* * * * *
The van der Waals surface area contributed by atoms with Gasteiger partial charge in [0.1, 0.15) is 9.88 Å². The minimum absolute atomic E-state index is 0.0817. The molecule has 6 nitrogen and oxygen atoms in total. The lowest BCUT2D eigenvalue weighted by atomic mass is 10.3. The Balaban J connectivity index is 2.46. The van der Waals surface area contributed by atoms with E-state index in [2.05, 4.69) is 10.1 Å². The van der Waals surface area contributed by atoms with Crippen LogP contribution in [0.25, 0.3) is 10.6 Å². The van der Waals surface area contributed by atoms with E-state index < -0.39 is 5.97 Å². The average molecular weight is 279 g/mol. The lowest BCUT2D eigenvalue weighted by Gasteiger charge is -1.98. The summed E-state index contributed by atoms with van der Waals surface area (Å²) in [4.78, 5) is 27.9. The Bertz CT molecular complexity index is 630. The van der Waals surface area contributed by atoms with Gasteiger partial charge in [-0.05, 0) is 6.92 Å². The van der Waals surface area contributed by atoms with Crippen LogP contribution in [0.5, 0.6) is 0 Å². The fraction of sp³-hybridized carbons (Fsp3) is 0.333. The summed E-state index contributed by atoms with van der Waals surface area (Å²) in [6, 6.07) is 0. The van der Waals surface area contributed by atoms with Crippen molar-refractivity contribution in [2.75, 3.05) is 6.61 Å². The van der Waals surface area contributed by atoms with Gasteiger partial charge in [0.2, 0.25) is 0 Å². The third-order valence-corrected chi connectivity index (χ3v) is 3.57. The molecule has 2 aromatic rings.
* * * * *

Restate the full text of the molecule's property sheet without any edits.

The van der Waals surface area contributed by atoms with Gasteiger partial charge in [0.1, 0.15) is 9.88 Å². The minimum absolute atomic E-state index is 0.0817. The molecule has 6 nitrogen and oxygen atoms in total. The lowest BCUT2D eigenvalue weighted by atomic mass is 10.3. The Balaban J connectivity index is 2.46. The van der Waals surface area contributed by atoms with E-state index in [2.05, 4.69) is 10.1 Å². The van der Waals surface area contributed by atoms with Crippen LogP contribution in [0.25, 0.3) is 10.6 Å². The van der Waals surface area contributed by atoms with E-state index < -0.39 is 5.97 Å². The average molecular weight is 279 g/mol. The lowest BCUT2D eigenvalue weighted by Gasteiger charge is -1.98. The summed E-state index contributed by atoms with van der Waals surface area (Å²) in [4.78, 5) is 27.9. The Bertz CT molecular complexity index is 630. The van der Waals surface area contributed by atoms with Gasteiger partial charge in [-0.05, 0) is 6.92 Å². The van der Waals surface area contributed by atoms with Crippen LogP contribution in [0.5, 0.6) is 0 Å². The fraction of sp³-hybridized carbons (Fsp3) is 0.333. The summed E-state index contributed by atoms with van der Waals surface area (Å²) in [6, 6.07) is 0. The van der Waals surface area contributed by atoms with Crippen molar-refractivity contribution in [2.75, 3.05) is 6.61 Å². The van der Waals surface area contributed by atoms with Gasteiger partial charge in [0.2, 0.25) is 0 Å². The third-order valence-corrected chi connectivity index (χ3v) is 3.57. The molecule has 2 aromatic rings.